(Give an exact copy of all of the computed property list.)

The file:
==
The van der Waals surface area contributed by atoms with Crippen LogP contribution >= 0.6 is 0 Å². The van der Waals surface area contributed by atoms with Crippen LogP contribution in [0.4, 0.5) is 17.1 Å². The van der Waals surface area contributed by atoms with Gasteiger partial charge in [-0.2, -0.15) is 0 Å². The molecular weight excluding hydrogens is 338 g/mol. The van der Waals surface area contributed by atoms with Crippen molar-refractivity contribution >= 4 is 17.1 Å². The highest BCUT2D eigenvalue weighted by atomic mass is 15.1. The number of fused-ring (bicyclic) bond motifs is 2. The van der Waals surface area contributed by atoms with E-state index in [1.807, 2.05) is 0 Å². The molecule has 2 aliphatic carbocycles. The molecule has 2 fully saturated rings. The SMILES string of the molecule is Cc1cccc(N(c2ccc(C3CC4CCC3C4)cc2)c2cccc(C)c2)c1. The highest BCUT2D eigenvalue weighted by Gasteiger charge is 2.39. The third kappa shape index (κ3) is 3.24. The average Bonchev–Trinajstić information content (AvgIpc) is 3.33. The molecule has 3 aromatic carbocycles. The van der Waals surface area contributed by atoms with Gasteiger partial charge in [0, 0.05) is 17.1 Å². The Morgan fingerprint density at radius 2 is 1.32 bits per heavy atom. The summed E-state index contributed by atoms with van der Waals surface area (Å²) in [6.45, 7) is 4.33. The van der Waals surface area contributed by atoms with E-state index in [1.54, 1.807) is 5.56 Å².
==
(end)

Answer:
The van der Waals surface area contributed by atoms with Crippen LogP contribution >= 0.6 is 0 Å². The van der Waals surface area contributed by atoms with Crippen LogP contribution in [0.4, 0.5) is 17.1 Å². The van der Waals surface area contributed by atoms with Gasteiger partial charge in [-0.2, -0.15) is 0 Å². The molecular weight excluding hydrogens is 338 g/mol. The van der Waals surface area contributed by atoms with Crippen molar-refractivity contribution >= 4 is 17.1 Å². The highest BCUT2D eigenvalue weighted by atomic mass is 15.1. The number of fused-ring (bicyclic) bond motifs is 2. The van der Waals surface area contributed by atoms with E-state index in [1.807, 2.05) is 0 Å². The molecule has 2 aliphatic carbocycles. The molecule has 2 fully saturated rings. The SMILES string of the molecule is Cc1cccc(N(c2ccc(C3CC4CCC3C4)cc2)c2cccc(C)c2)c1. The highest BCUT2D eigenvalue weighted by Gasteiger charge is 2.39. The third kappa shape index (κ3) is 3.24. The average Bonchev–Trinajstić information content (AvgIpc) is 3.33. The molecule has 3 aromatic carbocycles. The van der Waals surface area contributed by atoms with Gasteiger partial charge in [0, 0.05) is 17.1 Å². The Morgan fingerprint density at radius 2 is 1.32 bits per heavy atom. The summed E-state index contributed by atoms with van der Waals surface area (Å²) in [6.45, 7) is 4.33. The van der Waals surface area contributed by atoms with E-state index in [1.54, 1.807) is 5.56 Å².